CHESTERTOWN — Darryl Deaton, the affable junior varsity basketball coach at alma mater Kent County High School and unofficial historian of his Washington Park neighborhood, died unexpectedly at his home Saturday evening, Sept. 5 — several hours after a community park that he helped shepherd along was dedicated.

Deaton, 57, had not been feeling well for about a week, according to his family, and did not attend the ceremony for the new basketball court and pavilion at Louisa d’Andelot Carpenter Park.

Arrangements are being handled by Bennie Smith Funeral Home, Chestertown.

Darryl “Cleats” Deaton was the next-to-youngest in a blended family of seven children. They were among the first families to move into the new Washington Park subdivision in the mid-1960s.

Deaton was a 1981 graduate of KCHS, where he lettered in football, basketball and baseball. He was co-president of his class for three years in a row.

Deaton attended Chesapeake College and culinary school, served in the U.S. Navy and had an extensive work history — including residential counselor for at-risk youth and substitute teacher — that showcased his skill set as a people person.

“He could listen as well as talk and when he asked you ‘How ‘ya doin’, he wanted to know how you were doing,” said John Larrimore, a lifelong friend and high school classmate.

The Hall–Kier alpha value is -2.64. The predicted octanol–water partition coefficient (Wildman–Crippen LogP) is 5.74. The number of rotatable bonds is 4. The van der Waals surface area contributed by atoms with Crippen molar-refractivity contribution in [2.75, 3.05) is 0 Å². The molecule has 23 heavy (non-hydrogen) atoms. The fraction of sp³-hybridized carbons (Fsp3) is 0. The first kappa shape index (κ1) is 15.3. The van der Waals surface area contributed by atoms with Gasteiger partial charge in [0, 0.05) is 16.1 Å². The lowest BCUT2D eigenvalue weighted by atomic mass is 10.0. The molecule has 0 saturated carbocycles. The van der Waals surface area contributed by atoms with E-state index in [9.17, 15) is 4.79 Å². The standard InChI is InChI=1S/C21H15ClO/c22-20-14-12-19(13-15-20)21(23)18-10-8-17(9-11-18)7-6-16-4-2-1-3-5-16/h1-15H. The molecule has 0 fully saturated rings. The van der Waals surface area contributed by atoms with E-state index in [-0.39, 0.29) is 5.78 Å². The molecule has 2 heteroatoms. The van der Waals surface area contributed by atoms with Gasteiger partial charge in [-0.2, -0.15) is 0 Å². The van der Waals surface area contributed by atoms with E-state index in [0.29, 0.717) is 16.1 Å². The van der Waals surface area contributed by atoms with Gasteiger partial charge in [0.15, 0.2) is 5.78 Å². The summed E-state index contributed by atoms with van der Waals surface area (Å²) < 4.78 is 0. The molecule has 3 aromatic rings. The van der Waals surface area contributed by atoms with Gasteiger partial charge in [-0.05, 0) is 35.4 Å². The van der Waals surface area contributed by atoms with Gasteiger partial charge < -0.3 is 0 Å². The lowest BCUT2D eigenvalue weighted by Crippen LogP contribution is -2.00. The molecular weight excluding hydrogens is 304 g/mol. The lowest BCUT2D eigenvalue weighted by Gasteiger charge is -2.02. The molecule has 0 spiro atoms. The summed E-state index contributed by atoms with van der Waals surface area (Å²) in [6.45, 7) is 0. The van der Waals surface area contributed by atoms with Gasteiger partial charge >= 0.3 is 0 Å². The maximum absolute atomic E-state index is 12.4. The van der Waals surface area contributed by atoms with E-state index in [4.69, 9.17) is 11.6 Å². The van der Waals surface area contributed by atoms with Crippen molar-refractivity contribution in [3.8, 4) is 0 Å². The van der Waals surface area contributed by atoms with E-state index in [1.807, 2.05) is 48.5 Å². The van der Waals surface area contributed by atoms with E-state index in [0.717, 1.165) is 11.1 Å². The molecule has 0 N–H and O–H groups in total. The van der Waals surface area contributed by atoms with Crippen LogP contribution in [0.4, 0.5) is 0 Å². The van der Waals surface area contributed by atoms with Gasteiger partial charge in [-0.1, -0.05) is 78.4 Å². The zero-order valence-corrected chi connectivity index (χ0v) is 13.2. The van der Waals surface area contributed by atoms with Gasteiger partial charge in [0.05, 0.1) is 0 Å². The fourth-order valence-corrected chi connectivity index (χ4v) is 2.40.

It was as a coach that Deaton had his greatest influence, teaching his players as much about life as the game of basketball.

“I considered him my friend because of the amount of time I spent with him,” said Jake Jones, now 22, who was a captain on the first two teams that Deaton coached.

“He always had faith in you and he made you feel better about yourself. ... I’m so thankful for knowing him as a person, to have had him in my life,” Jones said in a telephone interview Sunday.

Sobaye Scott, Jim “Buck” Kennard and Deaton ushered in a new era for the Trojans when they took over the high school basketball program in December 2011. They led Kent to its first-ever Bayside Conference and region championships.

Scott also grew up in Washington Park and looked up to the much older Deaton. They also worked together as residential counselors at Kent Youth.

So when Scott, the head coach at KCHS, was putting his staff together, he immediately reached out to Deaton.

“All the experiences we had had growing up and the work experience we shared, I knew that basketball was going to be more than just basketball for him,” Scott said in a telephone interview Monday. “We shared the same philosophy about learning life skills through basketball. To instill in our players that through this basketball journey, you always have a friend, a big brother.”

Deaton already had indicated his intention to return for a 10th year as coach at KCHS, according to Athletic Director Kevin Taylor.

(1) comment


Deaton will be greatly missed. He kept us laughing!

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